The therapy has actually been tried, with disastrous results at one site. See the reference to the Chelmsford hospital scancal.
I gather another reason for not pressing easy detoxification is that which is also raised as an objection to naltrexone treatment.
Which is to say, a detox’d person loses their increased tolerance for the drug. So that if they return to it, they tend to go back to the dose they used to use in order to get the rush, which dose is now an overdose, and … you can see this ending badly.
The desire for quick fixes can sometimes lead to the exact opposite. Or as it is sometimes put, for every complex problem, there is a simple solution. And it’s wrong.
I had a good friend who was a heroin addict. Quitting wasn’t a problem for him (though he was severely sick for a week each time); indeed he had to quit for long periods for his job which featured unannounced tests; he used only on his long vacations.
The problem was the irresistible desire: “Better than sex.” He’d be driven to buy if he accidentally found himself in the same town as a connection. But when some friends bought a bag and asked him what to do with it, he replied “You don’t know what you’re getting into. If I was you, I’d flush it down the toilet right now.”
This is something of the grim truth, too – I don’t know if there’s a slang term for it, but yeah, putting the addict behind bars for a few days will end the physiological addiction. The whole problem with dope is that people are very likely to relapse; thats the rationale behind “maintenance” – give them something as an alternative (methadone, Suboxone), and keep an eye on them, and ideally they’ll stop using the street drug. It does work for some people; Suboxone in particular has the benefit of having a higher binding affinity (not to get too technical) to many of the same receptors that heroin does – and it has a half-life of days, not hours. This means that someone taking Suboxone who tries to inject heroin won’t get anything out of it, and ideally they’ll quit trying to do it. Of course, some will figure its better to quit the Suboxone, but thats human nature.
Also human nature is to try to override the suboxone with more heroin, and ending up dead of an OD. It may have a high binding affinity, but it doesn’t block heroin perfectly.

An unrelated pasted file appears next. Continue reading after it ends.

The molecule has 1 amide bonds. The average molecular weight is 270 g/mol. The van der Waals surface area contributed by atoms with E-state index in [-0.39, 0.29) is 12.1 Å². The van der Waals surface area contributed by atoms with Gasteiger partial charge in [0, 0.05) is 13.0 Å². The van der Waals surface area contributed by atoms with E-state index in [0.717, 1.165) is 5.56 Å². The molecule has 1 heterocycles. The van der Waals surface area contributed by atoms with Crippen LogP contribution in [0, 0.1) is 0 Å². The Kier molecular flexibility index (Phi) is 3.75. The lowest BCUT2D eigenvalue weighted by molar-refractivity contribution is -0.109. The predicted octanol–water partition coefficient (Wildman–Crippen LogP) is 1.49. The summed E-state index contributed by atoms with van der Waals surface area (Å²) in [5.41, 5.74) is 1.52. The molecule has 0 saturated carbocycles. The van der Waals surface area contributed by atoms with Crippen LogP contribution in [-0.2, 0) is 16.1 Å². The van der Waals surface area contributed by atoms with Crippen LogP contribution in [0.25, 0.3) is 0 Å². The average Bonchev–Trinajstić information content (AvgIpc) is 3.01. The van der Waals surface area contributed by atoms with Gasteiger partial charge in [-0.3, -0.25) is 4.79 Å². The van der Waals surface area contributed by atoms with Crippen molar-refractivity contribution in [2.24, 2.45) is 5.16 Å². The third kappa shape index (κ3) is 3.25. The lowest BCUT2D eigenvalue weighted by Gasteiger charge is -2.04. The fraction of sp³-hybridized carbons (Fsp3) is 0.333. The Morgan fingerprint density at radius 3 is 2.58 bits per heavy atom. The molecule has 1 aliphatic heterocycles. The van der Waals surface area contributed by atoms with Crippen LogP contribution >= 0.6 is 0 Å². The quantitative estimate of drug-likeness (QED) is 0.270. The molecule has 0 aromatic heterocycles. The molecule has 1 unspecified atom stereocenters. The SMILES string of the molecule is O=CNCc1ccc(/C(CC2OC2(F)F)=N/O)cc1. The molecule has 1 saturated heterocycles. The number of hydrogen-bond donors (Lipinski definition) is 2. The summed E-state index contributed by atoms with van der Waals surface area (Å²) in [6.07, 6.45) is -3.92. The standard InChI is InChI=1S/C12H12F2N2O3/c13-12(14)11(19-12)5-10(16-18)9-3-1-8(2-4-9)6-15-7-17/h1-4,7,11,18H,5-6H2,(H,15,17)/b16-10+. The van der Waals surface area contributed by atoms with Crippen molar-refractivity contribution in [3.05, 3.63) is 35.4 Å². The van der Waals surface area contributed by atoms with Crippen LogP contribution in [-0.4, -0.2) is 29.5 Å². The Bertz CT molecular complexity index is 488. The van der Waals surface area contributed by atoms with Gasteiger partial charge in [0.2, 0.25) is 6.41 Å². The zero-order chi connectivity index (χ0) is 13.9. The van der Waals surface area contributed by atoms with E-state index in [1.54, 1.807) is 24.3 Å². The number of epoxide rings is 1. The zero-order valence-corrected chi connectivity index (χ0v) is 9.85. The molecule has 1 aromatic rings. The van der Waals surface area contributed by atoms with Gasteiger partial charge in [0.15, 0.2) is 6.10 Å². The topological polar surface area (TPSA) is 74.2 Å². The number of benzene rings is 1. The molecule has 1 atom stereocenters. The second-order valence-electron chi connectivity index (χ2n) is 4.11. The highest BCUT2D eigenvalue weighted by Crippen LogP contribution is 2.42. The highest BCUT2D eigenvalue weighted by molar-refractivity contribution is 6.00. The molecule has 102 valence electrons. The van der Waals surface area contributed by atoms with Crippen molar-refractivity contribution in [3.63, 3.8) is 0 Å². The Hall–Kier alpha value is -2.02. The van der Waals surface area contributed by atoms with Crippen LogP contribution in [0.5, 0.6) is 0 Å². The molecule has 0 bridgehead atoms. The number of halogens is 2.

Even so, suboxone (aka buprenorphine) can be a handy med for harm reduction. It takes about 8 hours of training and some extra paperwork ( and $$) for a physician to be allowed to prescribe it, and tends to fill the doc’s office with more junkies than usual, so getting physicians on board to start prescribing it is a bit of a challenge.
Also, it’s isn’t so bad to get off of buprenorphine as methadone, and the addict can take it at home like any other medication. Getting to a methadone clinic every day is a hassle. If someone is really serious about getting clean–and is working or whatever–then Suboxone probably is better.
Here in Australia it’s because the clinics make about $50 a week per addict for providing the daily dose. An average clinic with a couple of staff can provide 300 doses in a 10 hour shift. So the doctor who runs the clinic has little interest in getting anyone off the methadone.
Back when I was working at a methadone clinic our clients could earn the privilege of taking home 2 weeks worth of methadone at a time, so it’s not always the case an addict has to go to a clinic every day. (Laws probably vary on that from place to place)
Of course the key word here is “earn”. An addict trying to prove trustworthiness is a tall order. Some of them never got to that point.
Methadone is a tool, not a cure. It’s not appropriate for everyone. I used to get very pissed at judges who handed out “methadone maintenance and AA” to every drug user that showed up before them, whether appropriate or not. The ones not suited to those modalities, but ordered on them by the courts, displaced other people coming to us before they were in legal trouble who likely would have done much better in treatment than on a 10-14 month waiting list, if only because they were coming to us of their own accord rather than under duress.
don’t ask mentioned a financial incentive, but let me tell you, the place I worked wasn’t motivated by that. 2/3 of our business was from the State of Illinois and that state has a habit of “fixing” budget problems by simply not paying its contractors. One memorable year the clinic didn’t get paid by the state for 8 months. It was a nightmare. Believe it or not, some people actually are altruistic.
We tried to get people off methadone in 2-3 years. Does that sound like a lot? In one sense it is.